People on methadone maintenance treatment (MMT) are in a difficult position. I should know since I’ve been on it for close to 20 years. They are caught in the space between a program that helps them in a way that is primarily pragmatic – by providing access to a safe and consistent supply of opioids outside of the difficult and dangerous conditions created by prohibition/criminalization – and our culture’s need to frame everything drug related through the ideological narrative of “addiction” and “recovery.” In short, MMT enables criminalized drug users to decriminalize their opioid use, and yet, like the emperor who wears no clothes, it must publicly masquerade as a “treatment for addiction” so as to not disrupt the War on Drugs ideologies that require firm distinctions between “drug” and “medicine”; “addict” and “non-addict”. It’s no wonder that people end up a little confused.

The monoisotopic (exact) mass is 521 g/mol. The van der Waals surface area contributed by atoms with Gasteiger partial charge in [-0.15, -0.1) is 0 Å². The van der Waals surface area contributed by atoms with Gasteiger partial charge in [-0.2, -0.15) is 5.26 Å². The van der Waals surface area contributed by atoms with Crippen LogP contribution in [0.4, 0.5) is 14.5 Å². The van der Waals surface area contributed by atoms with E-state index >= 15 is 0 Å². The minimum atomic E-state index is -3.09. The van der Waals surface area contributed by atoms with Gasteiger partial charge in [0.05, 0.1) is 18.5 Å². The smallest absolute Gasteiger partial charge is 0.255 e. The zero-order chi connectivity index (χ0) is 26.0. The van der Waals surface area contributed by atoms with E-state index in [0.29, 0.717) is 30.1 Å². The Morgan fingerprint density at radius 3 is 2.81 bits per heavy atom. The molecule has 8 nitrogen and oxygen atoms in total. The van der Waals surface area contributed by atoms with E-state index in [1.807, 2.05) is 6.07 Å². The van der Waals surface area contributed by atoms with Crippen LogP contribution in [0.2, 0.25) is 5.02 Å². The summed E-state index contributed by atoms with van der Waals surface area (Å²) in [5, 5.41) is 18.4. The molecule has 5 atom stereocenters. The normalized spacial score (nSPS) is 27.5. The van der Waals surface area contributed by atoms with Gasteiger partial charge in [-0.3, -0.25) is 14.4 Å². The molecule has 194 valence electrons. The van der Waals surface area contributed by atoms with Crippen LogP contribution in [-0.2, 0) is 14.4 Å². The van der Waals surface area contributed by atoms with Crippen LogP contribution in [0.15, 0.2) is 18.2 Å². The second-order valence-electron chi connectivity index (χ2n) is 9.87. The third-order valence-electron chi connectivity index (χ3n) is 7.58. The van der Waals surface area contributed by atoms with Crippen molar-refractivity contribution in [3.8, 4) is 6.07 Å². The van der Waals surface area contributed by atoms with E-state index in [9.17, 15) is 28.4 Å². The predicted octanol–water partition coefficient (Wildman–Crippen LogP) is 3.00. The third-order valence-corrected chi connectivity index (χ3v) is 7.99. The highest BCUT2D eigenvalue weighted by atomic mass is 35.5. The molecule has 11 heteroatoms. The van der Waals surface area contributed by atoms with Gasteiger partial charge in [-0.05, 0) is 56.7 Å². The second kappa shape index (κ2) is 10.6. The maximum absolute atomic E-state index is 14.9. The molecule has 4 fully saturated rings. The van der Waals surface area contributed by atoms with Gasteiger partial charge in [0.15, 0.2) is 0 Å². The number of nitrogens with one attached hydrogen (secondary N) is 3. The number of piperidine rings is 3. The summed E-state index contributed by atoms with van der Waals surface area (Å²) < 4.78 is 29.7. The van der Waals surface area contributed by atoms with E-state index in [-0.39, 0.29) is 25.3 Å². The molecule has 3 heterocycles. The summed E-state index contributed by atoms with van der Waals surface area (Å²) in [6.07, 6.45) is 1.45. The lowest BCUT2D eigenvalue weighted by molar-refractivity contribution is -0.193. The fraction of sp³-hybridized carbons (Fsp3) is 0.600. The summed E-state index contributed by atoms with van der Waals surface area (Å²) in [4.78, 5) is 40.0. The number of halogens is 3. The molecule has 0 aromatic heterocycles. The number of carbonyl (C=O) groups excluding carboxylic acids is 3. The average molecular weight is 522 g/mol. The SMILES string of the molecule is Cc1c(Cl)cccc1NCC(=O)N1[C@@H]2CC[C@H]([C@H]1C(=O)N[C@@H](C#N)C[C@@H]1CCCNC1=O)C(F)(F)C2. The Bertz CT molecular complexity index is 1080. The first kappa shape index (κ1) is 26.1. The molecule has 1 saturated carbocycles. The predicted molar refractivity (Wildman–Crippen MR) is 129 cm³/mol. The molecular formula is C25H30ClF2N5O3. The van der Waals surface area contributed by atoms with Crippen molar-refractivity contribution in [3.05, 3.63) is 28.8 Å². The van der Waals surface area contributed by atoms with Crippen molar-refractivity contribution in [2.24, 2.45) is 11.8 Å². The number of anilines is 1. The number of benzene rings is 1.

In Methadone: An American Way of Dealing, work is everywhere. Dayton, Ohio, the film’s primary location, is introduced to us as a “manufacturing community” beset by crime. These two types of work—factory and crime—come up again and again while we are in town. Straight work, at GM, or at a foundry, leads to getting high just to bear it, to “paint over the factory,” as one young worker puts it, and get through another soul-killing shift. Staying in the plant and getting by on methadone instead is tough. We meet only one worker doing this; he is trying to taper off and not making it, missing shifts for the first time because he feels so low. We meet many workers who have chosen to stay outside the factory, period, and stay high all the time. They claim they are living a better, more real life than their fathers did, trooping into factories every day with their coveralls and lunchboxes, “sheep” meekly accepting their slaughter. As the film notes, with its passing shots of street preachers and sex shows, the straight life is studded with its own addictive consolations. Dayton, we are told, has “1000 bars and just one [methadone] clinic.”